Op-Ed: 50 years ago, Cesar Chavez led a crusade to unite and empower farmworkers
On a Thursday night 50 years ago, at the height of the table grape harvest in California’s Central Valley, hundreds of Mexican American farmworkers crowded expectantly into a Delano church hall. Most had worked their usual shifts in the vineyards, and many had stopped off after work at celebrations to mark Mexican Independence Day. The overflow crowd spilled into the church yard, excited and scared, angry and brave.
They were tired of being treated like disposable farm tools. Tired of being cheated out of even their meager wages. Tired of watching their mothers and sisters humiliated and harassed. Tired of being stripped of dignity. Tired of being invisible.
Many had never met the man who rose to speak, who would throw the spark that ignited fires that would turn la causa into front-page news. He, too, was still largely invisible. Short, dark-skinned, not physically prepossessing or particularly well spoken. He looked like one of them. That was part of his power.
Cesar Chavez knew even then that he was making history Sept. 16, 1965, as he called on members of the National Farm Workers Assn. to take a strike vote. He saved his notes. Later he would save much more, even tape recordings to preserve history verbatim. The notes for his talk at Our Lady of Guadalupe Church are a road map to the uprising that followed, laying out the moral code he would use to lead a movement: unity, religion, revolution, patience and sacrifice.
Chavez did not start the 1965 grape strike. On Sept. 8, Filipino members of a different union, the Agricultural Workers Organizing Committee, had walked out of the vineyards, demanding an increase in pay to $1.40 an hour from $1.25. Filipinos were the packers and Mexicans were the pickers. Growers, who had long pitted one ethnic group against another, began to replace the striking Filipinos with Mexicans — despite qualms they might not be skilled enough to pack grapes.
Unless Mexicans honored the AWOC picket lines, the strike would collapse. Chavez knew he had no choice. “We must take risks if we are going to move forward,” he had written to a colleague in the early days of building his union. He selected the date and place of the strike-vote meeting with care. When David takes on Goliath, every little advantage helps. Mexican Independence Day celebrations emboldened workers, and Chavez capitalized on the symbolism, comparing farmworkers’ struggles to that of the Mexicans who revolted against Spanish rulers.
Father Hidalgo launched the Mexican Revolution on Sept. 16, 1810, Chavez reminded the workers, a holy crusade. The priest attached a portrait of Our Lady of Guadalupe to his lance as he headed into battle, just as Chavez would lead marches behind the banner of the patron saint of Mexicans. Hidalgo was martyred for the cause, Chavez recounted. But the cause lived on. We will conquer the growers just as the Mexicans conquered those who enslaved them, he told the workers. It was fitting to begin “our crusade” in a church.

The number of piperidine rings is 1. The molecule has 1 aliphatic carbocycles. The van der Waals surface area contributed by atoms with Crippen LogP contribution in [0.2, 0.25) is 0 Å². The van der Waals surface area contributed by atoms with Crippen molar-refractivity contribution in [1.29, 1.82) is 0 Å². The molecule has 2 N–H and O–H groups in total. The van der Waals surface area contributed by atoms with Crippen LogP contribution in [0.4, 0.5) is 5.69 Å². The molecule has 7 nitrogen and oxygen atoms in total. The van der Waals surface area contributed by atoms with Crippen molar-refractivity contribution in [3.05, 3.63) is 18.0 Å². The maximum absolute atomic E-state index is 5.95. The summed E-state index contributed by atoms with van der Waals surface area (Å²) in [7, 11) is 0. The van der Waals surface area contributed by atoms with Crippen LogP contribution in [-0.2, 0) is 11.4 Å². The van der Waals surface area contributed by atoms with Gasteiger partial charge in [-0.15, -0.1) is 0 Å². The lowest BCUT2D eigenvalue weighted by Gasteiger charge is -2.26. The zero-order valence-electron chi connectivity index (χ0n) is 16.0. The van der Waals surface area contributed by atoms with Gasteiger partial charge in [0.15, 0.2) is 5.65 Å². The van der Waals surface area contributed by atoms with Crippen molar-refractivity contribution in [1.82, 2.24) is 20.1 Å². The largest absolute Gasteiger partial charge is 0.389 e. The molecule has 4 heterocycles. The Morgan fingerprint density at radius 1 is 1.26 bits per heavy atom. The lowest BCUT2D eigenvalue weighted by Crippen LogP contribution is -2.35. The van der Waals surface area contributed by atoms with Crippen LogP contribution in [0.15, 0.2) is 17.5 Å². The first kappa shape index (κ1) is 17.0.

Chavez understood the struggle would be long and hard, not only against the growers. He had spent the last three years going town to town in the San Joaquin Valley, talking to workers, trying to persuade them to join his organization, trying to build a union strong enough to strike. He thinned beets when dues didn’t pay the rent, watched his kids suffer malnutrition and sometimes fought off his own “gut tearing fear.” His challenge was to instill hope in workers who believed they had no power — enough hope to overcome fear.
“I start out by telling them this is a movement (un movimiento) and that we are trying to find the solution to the problem,” he wrote to his mentor, describing how he organized in small groups. “I tell them I’m looking for the true workers who depend 100% on farm work to make a living.... I say that this worker is not recognized because he is white, brown or black but is recognized because his back aches with the torture of farm work and his shoulders are stooped with the weight of injustice.”
The idea of uniting workers of different races was in itself revolutionary, and the leaders of both unions recognized its importance. Mexicans and Filipinos would have to overcome the distrust that had been deliberately sowed for years.
Above all, Chavez valued sacrifice. He told the workers they would need to sacrifice, and they did. They gave up jobs, homes, cars. They faced brothers and cousins across picket lines. They ate at communal kitchens, took care of one another’s kids, set up a makeshift clinic.
They did things they had never dreamed they could do. They walked 300 miles along Highway 99 on a pilgrimage to Sacramento. Blocked buses that tried to bring scabs into the fields. Moved to cities across the country where they knew no one to stand in parking lots asking consumers to boycott grapes.
The two unions formed the United Farm Workers of America, and the strike that grew from the vote in that Delano church lasted five years. Thousands were swept up by the crusade, and their lives were never the same. Chavez went from anonymity to the cover of Time magazine in a scant four years. The UFW negotiated dozens of contracts and gained tens of thousands of members — and then stopped organizing and lost nearly all of them. (In the fields today, the only Cesar Chavez most workers know is a famous Mexican boxer.)
The lessons the farmworkers learned about their own power lasted a lot longer than the contracts, but not nearly long enough.
Miriam Pawel is the author of “The Crusades of Cesar Chavez: A Biography,” winner of the 2015 Robert F. Kennedy Book Award.
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